Shrinkable plastic is an AMAZING craft medium! Draw whatever you want on it with permanent markers, pop it in the oven and PRESTO! It shrinks down to (about) a third of it’s original size.
You can make charms, key chains, refrigerator magnets and more with super fun Shrinky Dinks.
What Kind of Plastic Shrinks?
You’ll need specially made craft plastic to make shrink art. We’ve tried Do It Yourself shrinky dinks using #6 plastic and the results weren’t good. Other types of plastic don’t shrink well, turn weird colors or worse — release smelly chemicals.
Want a complete kit? Auihiay makes a set with everything you need for crafting: 20 sheets of sanded plastic, colored pencils, a hole punch and accessories for making key chains and jewelry.
Got an Inkjet printer? Then you can make Shrinky Dinks straight from your computer with special inkject shrink film. The white plastic is opaque, but it handles your printer’s color perfectly. I like to use this stuff from Grafix.
What Can I use to Color my Shrink Art? Can I use Paint?
People have tried all kinds of ways to color their shrinky charms! It’s all about matching the right materials.
Clear Shrink Plastic is slick, it needs PERMANENT (as in alcohol based ink) markers, like Sharpies. Regular water based markers will not stick.
Sanded or Frosted Shrink Plastic (like Shrinky Dink Ruff n Ready) has a rough side that holds colored pencils and even crayon. You can still use a Sharpie on the slick side for a neat 3D effect.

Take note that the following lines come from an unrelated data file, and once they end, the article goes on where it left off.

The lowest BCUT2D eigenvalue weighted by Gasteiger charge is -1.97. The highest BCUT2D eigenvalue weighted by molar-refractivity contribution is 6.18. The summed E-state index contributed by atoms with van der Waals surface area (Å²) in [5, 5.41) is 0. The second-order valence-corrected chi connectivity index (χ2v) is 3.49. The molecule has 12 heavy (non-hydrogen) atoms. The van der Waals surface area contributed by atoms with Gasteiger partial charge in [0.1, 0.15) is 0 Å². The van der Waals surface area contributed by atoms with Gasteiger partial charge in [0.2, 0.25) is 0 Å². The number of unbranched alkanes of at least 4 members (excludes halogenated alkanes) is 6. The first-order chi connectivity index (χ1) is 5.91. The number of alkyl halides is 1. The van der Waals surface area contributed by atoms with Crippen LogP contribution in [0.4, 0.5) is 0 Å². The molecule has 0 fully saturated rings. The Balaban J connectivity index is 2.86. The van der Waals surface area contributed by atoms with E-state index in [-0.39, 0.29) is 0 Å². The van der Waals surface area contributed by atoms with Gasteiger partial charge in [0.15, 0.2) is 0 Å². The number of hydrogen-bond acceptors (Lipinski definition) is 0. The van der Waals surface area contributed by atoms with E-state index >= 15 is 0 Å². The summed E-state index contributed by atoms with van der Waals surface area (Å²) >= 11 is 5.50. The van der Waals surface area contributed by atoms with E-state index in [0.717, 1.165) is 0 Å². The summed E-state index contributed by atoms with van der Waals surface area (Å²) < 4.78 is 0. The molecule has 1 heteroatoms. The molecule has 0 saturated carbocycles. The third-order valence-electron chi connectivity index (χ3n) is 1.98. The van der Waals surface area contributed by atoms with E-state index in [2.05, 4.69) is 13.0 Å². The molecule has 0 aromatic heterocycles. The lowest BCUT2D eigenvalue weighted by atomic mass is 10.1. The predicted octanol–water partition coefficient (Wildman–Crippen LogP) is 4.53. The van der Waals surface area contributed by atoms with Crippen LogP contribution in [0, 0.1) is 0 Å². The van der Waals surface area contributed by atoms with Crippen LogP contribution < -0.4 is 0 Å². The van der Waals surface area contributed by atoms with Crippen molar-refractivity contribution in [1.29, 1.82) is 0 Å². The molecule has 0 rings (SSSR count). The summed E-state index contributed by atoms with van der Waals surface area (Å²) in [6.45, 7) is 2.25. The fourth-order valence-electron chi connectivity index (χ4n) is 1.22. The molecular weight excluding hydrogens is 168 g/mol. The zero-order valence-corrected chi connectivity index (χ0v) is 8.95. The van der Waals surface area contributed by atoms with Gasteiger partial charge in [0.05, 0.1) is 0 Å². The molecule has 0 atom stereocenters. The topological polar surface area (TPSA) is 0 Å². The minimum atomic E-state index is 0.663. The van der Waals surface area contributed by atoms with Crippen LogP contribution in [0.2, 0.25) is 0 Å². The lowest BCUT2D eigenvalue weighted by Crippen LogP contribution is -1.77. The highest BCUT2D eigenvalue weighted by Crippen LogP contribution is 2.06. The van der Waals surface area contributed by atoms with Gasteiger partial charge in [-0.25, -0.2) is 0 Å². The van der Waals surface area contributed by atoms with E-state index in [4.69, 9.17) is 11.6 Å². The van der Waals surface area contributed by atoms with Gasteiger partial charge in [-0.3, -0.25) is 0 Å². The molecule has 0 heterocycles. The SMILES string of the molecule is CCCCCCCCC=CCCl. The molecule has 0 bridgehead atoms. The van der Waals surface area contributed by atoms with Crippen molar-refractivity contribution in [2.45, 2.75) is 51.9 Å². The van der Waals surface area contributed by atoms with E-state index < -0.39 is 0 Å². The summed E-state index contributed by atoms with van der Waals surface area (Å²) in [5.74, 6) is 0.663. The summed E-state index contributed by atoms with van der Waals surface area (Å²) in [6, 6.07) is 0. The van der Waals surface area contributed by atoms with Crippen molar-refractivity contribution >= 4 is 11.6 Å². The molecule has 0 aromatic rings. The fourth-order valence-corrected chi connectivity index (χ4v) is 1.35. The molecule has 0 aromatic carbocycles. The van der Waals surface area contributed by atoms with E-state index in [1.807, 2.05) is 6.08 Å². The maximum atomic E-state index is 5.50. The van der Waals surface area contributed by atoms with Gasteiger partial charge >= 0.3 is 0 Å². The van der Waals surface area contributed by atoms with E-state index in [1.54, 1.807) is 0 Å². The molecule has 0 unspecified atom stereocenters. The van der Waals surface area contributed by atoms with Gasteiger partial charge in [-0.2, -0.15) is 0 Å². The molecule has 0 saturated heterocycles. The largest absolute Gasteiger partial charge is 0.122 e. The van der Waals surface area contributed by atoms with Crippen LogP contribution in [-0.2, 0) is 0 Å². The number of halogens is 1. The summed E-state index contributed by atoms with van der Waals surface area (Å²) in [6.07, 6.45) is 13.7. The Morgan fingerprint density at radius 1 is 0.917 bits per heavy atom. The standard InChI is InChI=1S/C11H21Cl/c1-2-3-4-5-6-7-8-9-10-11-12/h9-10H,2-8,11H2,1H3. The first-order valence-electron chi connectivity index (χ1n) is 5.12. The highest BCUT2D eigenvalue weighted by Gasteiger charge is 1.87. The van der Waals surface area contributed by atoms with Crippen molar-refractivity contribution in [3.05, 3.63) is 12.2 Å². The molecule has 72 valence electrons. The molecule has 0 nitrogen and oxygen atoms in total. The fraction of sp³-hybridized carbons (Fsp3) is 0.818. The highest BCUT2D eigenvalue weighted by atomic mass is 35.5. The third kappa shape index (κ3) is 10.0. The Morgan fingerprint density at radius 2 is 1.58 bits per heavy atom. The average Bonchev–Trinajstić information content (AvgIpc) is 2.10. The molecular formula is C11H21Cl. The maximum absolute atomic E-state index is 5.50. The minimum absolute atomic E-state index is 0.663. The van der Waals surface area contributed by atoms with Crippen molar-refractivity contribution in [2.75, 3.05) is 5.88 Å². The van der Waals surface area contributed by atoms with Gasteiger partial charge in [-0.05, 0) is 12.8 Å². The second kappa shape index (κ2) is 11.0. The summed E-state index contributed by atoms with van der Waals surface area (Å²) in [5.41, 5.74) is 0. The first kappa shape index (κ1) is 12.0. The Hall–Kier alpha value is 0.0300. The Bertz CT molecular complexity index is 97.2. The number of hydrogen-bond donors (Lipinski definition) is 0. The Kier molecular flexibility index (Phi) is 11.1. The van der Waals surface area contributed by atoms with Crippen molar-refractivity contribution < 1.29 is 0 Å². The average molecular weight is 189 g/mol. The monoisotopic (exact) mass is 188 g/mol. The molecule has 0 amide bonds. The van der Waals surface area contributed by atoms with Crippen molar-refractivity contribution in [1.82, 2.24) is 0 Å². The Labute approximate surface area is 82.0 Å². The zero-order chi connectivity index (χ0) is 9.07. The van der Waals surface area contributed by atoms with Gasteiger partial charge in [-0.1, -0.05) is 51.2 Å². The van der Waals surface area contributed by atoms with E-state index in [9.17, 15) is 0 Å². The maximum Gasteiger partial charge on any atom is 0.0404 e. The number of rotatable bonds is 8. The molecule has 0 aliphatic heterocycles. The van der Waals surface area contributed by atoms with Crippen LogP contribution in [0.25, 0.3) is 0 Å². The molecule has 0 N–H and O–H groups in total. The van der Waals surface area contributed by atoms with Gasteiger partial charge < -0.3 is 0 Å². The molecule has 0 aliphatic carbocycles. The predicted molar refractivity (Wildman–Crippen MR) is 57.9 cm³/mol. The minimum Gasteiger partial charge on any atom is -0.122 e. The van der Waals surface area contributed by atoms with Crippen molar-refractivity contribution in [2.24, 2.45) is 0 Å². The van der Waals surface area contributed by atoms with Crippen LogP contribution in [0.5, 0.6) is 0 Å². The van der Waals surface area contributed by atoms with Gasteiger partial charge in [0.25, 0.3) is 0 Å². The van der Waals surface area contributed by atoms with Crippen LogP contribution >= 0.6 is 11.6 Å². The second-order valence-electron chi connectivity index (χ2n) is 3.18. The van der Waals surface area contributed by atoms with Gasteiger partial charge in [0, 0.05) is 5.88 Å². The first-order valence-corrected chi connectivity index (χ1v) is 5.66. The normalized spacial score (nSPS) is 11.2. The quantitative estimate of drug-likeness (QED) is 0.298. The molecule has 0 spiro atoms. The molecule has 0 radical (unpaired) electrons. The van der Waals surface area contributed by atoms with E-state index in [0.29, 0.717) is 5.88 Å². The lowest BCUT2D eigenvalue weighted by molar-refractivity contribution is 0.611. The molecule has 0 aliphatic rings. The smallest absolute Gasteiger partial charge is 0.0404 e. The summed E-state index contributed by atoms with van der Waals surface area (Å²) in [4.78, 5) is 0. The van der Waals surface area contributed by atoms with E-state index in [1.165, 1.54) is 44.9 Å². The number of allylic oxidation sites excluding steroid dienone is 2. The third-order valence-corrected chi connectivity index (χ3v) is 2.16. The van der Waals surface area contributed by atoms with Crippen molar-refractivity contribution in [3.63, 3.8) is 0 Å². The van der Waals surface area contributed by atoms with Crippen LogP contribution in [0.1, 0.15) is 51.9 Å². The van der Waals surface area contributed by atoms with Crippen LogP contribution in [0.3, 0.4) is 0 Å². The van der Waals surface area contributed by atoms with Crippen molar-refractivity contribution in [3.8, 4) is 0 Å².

Inkjet Shrink Plastic is specially made to accept printer ink — its the only kind of shrink paper you can run through a printer. Crafters say it will also work with permanent or archival stamp pad ink. You’ll need an inkjet printer that can handle stiff paper. Sadly, my new Epson doesn’t have a flat feeder, so I can’t use this anymore.
And yes! You can use paint — we tried it! The paint get thick as the plastic shrinks down, but it sticks pretty well. We noticed that paint pens worked the best. Go ahead and try it.
Remember that color intensifies when you shrink the plastic. In the flowers above, a royal blue Sharpie turned midnight blue. When we made a Baby Yoda suncatcher with just Sharpie, his kelly green skin turned nearly black where the ink built up too much. (The lemony yellow also turned quite orange.)
Crayons and colored pencils stay more true to their unshrunken colors.